Chairman Concerned over Lack of U.S.-Iran Contact

CORAL GABLES, Fla. , Sept. 14, 2011 — There has been no con­tact between Iran and the Unit­ed States since the 1970s, and that con­cerns the chair­man of the Joint Chiefs of Staff.

Dur­ing a stop at the Uni­ver­si­ty of Mia­mi, Navy Adm. Mike Mullen said that the lack of con­tact between the Unit­ed States and Iran is trou­bling.

“Even in the dark­est days of the Cold War, U.S. offi­cials could still talk with the Sovi­ets,” the admi­ral said. In the ear­ly 1960s, U.S. and Sovi­et lead­ers had the Hot Line that went straight from the White House to the Krem­lin. The Unit­ed States and Sovi­et Union had the two largest armories of nuclear weapons. Both nations had nuclear-armed forces on alert at all times.

The hot­line allowed U.S. and Sovi­et lead­ers to quick­ly call each oth­er to get accu­rate infor­ma­tion if ten­sions ratch­eted up.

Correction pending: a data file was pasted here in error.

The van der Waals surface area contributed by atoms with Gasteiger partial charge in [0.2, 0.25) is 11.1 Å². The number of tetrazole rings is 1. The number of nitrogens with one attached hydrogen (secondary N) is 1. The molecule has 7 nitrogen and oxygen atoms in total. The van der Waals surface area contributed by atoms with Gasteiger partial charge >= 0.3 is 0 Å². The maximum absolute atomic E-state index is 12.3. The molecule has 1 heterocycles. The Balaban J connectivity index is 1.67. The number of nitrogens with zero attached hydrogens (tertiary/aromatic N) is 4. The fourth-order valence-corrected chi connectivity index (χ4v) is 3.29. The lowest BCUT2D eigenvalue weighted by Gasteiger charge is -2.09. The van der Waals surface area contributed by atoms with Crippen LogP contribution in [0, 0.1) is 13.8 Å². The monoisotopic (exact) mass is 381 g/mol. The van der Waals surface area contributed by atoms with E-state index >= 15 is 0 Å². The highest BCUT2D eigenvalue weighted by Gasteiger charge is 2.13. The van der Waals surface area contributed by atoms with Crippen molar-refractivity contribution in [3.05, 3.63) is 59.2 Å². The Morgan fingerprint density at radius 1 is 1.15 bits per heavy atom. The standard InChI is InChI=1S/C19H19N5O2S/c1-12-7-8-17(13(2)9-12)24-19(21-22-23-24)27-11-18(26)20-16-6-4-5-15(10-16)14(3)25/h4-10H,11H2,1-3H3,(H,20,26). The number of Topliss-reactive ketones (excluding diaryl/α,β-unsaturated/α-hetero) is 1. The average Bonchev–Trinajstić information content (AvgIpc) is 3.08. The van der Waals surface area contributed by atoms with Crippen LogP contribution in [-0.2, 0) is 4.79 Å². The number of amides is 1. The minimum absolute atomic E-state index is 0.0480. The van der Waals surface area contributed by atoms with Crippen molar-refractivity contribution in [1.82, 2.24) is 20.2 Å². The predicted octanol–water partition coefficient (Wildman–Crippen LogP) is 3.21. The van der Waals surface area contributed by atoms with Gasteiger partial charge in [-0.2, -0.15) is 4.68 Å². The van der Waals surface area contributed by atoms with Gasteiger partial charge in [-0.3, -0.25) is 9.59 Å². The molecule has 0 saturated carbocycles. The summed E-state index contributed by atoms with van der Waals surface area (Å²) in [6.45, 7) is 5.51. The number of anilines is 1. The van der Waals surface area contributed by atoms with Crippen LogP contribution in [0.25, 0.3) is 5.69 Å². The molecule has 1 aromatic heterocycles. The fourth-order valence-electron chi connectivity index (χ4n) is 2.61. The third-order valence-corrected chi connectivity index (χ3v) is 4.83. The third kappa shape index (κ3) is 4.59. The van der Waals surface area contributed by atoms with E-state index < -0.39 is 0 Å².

Like­wise, there were con­tacts at the Unit­ed Nations and oth­er areas. The Unit­ed States and Sovi­et Union had embassies and con­sulates in each oth­ers’ coun­try. This less­ened the risk of a war start­ing due to mis­cal­cu­la­tion or acci­dent, Mullen said.

The Iran­ian Rev­o­lu­tion deposed the Shah of Iran in 1979. In 1980, Iran­ian rad­i­cals stormed the U.S. embassy in Tehran and took 52 Amer­i­cans hostage. They were released in Jan­u­ary 1981, and there have been no offi­cial con­tacts between the nations since.

Iran is attempt­ing to devel­op nuclear weapons and wants region­al hege­mo­ny in the Mid­dle East, Mullen said. The lack of con­tact between the Unit­ed States and Iran could be dan­ger­ous to the region and the inter­na­tion­al com­mu­ni­ty.

U.S. Depart­ment of Defense
Office of the Assis­tant Sec­re­tary of Defense (Pub­lic Affairs)